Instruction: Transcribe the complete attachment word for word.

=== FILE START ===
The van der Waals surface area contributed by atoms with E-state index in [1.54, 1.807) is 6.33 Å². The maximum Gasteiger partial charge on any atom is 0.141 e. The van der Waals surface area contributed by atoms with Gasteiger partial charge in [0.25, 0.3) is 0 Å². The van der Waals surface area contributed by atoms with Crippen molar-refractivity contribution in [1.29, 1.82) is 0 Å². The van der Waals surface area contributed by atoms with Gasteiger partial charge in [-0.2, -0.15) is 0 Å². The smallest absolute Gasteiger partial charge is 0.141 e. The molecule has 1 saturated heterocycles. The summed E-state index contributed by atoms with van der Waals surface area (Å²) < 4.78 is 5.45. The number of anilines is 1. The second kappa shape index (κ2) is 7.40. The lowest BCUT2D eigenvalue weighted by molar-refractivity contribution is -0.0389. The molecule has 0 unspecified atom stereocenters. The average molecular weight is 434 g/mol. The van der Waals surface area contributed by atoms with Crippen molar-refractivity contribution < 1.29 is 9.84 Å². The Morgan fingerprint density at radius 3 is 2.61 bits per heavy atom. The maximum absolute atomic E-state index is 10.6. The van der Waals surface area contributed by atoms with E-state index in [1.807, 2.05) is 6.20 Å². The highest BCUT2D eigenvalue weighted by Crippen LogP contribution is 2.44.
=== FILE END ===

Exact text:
The van der Waals surface area contributed by atoms with E-state index in [1.54, 1.807) is 6.33 Å². The maximum Gasteiger partial charge on any atom is 0.141 e. The van der Waals surface area contributed by atoms with Gasteiger partial charge in [0.25, 0.3) is 0 Å². The van der Waals surface area contributed by atoms with Crippen molar-refractivity contribution in [1.29, 1.82) is 0 Å². The van der Waals surface area contributed by atoms with Gasteiger partial charge in [-0.2, -0.15) is 0 Å². The smallest absolute Gasteiger partial charge is 0.141 e. The molecule has 1 saturated heterocycles. The summed E-state index contributed by atoms with van der Waals surface area (Å²) < 4.78 is 5.45. The number of anilines is 1. The second kappa shape index (κ2) is 7.40. The lowest BCUT2D eigenvalue weighted by molar-refractivity contribution is -0.0389. The molecule has 0 unspecified atom stereocenters. The average molecular weight is 434 g/mol. The van der Waals surface area contributed by atoms with Crippen molar-refractivity contribution < 1.29 is 9.84 Å². The Morgan fingerprint density at radius 3 is 2.61 bits per heavy atom. The maximum absolute atomic E-state index is 10.6. The van der Waals surface area contributed by atoms with E-state index in [1.807, 2.05) is 6.20 Å². The highest BCUT2D eigenvalue weighted by Crippen LogP contribution is 2.44.